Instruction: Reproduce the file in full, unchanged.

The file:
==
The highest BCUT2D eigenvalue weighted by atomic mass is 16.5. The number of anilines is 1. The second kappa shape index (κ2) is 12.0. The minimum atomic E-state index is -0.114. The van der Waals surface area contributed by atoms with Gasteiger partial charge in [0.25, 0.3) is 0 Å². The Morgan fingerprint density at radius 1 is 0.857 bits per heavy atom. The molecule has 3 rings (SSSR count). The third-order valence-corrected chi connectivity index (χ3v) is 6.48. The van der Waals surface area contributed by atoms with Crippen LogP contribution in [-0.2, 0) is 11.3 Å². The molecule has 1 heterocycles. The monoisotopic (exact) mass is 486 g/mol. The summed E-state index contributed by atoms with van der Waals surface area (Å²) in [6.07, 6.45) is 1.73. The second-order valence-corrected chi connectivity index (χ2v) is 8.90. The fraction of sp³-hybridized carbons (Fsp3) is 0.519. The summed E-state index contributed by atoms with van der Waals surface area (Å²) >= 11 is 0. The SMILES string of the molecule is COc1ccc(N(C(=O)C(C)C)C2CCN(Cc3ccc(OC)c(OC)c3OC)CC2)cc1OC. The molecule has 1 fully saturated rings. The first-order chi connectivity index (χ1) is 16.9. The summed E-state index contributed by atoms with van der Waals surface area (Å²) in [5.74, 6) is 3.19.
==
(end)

The highest BCUT2D eigenvalue weighted by atomic mass is 16.5. The number of anilines is 1. The second kappa shape index (κ2) is 12.0. The minimum atomic E-state index is -0.114. The van der Waals surface area contributed by atoms with Gasteiger partial charge in [0.25, 0.3) is 0 Å². The Morgan fingerprint density at radius 1 is 0.857 bits per heavy atom. The molecule has 3 rings (SSSR count). The third-order valence-corrected chi connectivity index (χ3v) is 6.48. The van der Waals surface area contributed by atoms with Crippen LogP contribution in [-0.2, 0) is 11.3 Å². The molecule has 1 heterocycles. The monoisotopic (exact) mass is 486 g/mol. The summed E-state index contributed by atoms with van der Waals surface area (Å²) in [6.07, 6.45) is 1.73. The second-order valence-corrected chi connectivity index (χ2v) is 8.90. The fraction of sp³-hybridized carbons (Fsp3) is 0.519. The summed E-state index contributed by atoms with van der Waals surface area (Å²) >= 11 is 0. The SMILES string of the molecule is COc1ccc(N(C(=O)C(C)C)C2CCN(Cc3ccc(OC)c(OC)c3OC)CC2)cc1OC. The molecule has 1 fully saturated rings. The first-order chi connectivity index (χ1) is 16.9. The summed E-state index contributed by atoms with van der Waals surface area (Å²) in [5.74, 6) is 3.19.